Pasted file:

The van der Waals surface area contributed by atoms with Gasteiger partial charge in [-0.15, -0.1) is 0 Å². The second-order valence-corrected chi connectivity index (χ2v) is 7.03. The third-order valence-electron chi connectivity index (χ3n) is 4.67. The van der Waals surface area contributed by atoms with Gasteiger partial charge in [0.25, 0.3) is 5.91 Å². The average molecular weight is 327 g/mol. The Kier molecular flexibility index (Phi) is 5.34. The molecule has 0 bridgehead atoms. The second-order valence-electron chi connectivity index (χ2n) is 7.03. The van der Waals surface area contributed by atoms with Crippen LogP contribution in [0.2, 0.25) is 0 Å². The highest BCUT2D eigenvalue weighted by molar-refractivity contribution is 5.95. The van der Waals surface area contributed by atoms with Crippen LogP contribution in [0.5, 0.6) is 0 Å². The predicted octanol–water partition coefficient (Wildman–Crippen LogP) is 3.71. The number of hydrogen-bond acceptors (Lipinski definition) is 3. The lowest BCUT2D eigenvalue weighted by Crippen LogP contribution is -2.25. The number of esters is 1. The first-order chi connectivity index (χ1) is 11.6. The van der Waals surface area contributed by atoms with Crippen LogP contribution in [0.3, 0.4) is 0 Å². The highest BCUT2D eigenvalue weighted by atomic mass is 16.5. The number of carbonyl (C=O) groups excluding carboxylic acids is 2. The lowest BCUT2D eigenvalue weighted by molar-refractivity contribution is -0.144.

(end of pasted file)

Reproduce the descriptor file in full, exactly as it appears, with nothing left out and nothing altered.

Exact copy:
The van der Waals surface area contributed by atoms with Gasteiger partial charge in [-0.15, -0.1) is 0 Å². The second-order valence-corrected chi connectivity index (χ2v) is 7.03. The third-order valence-electron chi connectivity index (χ3n) is 4.67. The van der Waals surface area contributed by atoms with Gasteiger partial charge in [0.25, 0.3) is 5.91 Å². The average molecular weight is 327 g/mol. The Kier molecular flexibility index (Phi) is 5.34. The molecule has 0 bridgehead atoms. The second-order valence-electron chi connectivity index (χ2n) is 7.03. The van der Waals surface area contributed by atoms with Crippen LogP contribution in [0.2, 0.25) is 0 Å². The highest BCUT2D eigenvalue weighted by molar-refractivity contribution is 5.95. The van der Waals surface area contributed by atoms with Crippen LogP contribution in [0.5, 0.6) is 0 Å². The predicted octanol–water partition coefficient (Wildman–Crippen LogP) is 3.71. The number of hydrogen-bond acceptors (Lipinski definition) is 3. The lowest BCUT2D eigenvalue weighted by Crippen LogP contribution is -2.25. The number of esters is 1. The first-order chi connectivity index (χ1) is 11.6. The van der Waals surface area contributed by atoms with Crippen LogP contribution in [0.3, 0.4) is 0 Å². The highest BCUT2D eigenvalue weighted by atomic mass is 16.5. The number of carbonyl (C=O) groups excluding carboxylic acids is 2. The lowest BCUT2D eigenvalue weighted by molar-refractivity contribution is -0.144.